I almost made the cut in the goodies generated by going belly up and
      screwing the stockholders, the suppliers, and the employees but wasn’t
      high enough on the totem pole. 2. The health care bill makes Tolstoy’ s
      ” War and Peace” look short. NObody, and I mean Nobody, knows
      exactly what is in the bill. I detest lawyers who spend their careers trying
      to figure out ways to get around the laws other lawyers have spent
      countless hours trying to make complex to the point of absurdity..
      Washington has legions of both. I am just pleased that we have made a
      start, then we work on education, then we can work on welfare, then we
      can stop fighting wars we have no business fighting… that’s 2024 as of
      right now I believe. After all that we can address the tax and subsidy
      situation which probably will take longer to solve than health care.

  10. Ann

    An attorney friend said to me this morning, “Our Constitution is dead.” Well, it may not be dead, but it surely needs life support. I agree with those above who point out that caring for “the least of these” is an individual responsibility, not one for government to mandate.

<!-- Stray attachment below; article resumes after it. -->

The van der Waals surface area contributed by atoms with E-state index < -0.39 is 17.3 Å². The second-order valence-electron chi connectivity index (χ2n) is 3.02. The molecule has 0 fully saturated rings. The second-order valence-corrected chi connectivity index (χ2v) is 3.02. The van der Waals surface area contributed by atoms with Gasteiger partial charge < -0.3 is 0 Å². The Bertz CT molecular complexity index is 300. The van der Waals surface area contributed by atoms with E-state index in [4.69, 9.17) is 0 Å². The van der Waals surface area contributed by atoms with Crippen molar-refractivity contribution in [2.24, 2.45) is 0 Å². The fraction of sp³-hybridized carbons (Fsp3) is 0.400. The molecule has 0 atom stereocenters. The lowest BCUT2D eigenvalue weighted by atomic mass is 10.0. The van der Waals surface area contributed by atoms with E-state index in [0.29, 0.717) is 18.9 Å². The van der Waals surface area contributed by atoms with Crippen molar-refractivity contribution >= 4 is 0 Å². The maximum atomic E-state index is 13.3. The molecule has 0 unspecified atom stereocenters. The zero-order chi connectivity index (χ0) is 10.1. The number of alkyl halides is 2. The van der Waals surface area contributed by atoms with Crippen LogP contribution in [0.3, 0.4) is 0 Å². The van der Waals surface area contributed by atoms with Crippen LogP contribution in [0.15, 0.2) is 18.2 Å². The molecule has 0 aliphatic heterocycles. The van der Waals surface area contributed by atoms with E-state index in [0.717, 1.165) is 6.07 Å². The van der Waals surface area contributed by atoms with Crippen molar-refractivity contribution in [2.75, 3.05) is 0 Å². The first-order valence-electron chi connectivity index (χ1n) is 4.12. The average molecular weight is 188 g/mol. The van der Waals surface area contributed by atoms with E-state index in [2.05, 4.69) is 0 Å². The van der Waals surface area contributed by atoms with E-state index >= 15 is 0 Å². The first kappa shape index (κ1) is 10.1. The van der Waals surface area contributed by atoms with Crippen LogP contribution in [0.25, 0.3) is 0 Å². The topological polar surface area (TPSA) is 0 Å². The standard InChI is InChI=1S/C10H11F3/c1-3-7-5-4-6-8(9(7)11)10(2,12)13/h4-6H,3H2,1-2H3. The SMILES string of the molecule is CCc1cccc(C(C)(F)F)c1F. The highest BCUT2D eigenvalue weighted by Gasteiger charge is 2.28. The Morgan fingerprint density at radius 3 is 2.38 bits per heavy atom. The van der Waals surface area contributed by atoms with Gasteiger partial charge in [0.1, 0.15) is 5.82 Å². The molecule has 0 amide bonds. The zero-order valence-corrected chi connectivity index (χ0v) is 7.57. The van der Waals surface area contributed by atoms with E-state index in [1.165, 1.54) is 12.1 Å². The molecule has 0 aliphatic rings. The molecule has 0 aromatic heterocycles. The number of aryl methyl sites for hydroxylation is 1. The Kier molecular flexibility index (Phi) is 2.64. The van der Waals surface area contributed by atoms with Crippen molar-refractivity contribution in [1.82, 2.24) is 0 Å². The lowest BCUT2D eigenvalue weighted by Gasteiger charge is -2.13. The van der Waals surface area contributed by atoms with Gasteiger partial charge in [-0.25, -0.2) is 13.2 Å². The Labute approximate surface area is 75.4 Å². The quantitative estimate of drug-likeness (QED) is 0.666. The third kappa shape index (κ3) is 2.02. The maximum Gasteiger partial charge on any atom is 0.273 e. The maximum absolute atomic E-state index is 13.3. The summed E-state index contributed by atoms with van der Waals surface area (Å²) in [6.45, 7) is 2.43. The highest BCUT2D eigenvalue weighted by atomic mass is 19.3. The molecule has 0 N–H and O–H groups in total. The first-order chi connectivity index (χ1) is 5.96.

11. Mark Tank

    The bigger issue today was not about medical care or health coverage. It was about power … and the unchecked power of the Supreme Court handed phenomenal power over to the Executive Branch today. The opportunity for the triumph of Law failed, because the Supreme Court proved once again that it is impervious to accountability, and as susceptible to intimidation and political correctness as any politician. On the federal level, the ideal of a government “of the people, by the people, and for the people” is beginning to perish from the earth.

  12. Paul

    I have attached a link to the Supreme Court decision announced today on
    the Affordable Care Act. I don’t like the immediate result of preserving the
    individual mandate, but when you read the body of the decision written by
    Chief Justice Roberts, you will see that it details at great length the
    Constitution’s limitations of the Federal government and its being given
    only those powers that are enumerated in the Constitution. I hope that
    will help us in the long run. Here’s a short quote from the decision that was
    encouraging to me.

    “Members of this Court are vested with the authority to interpret the law;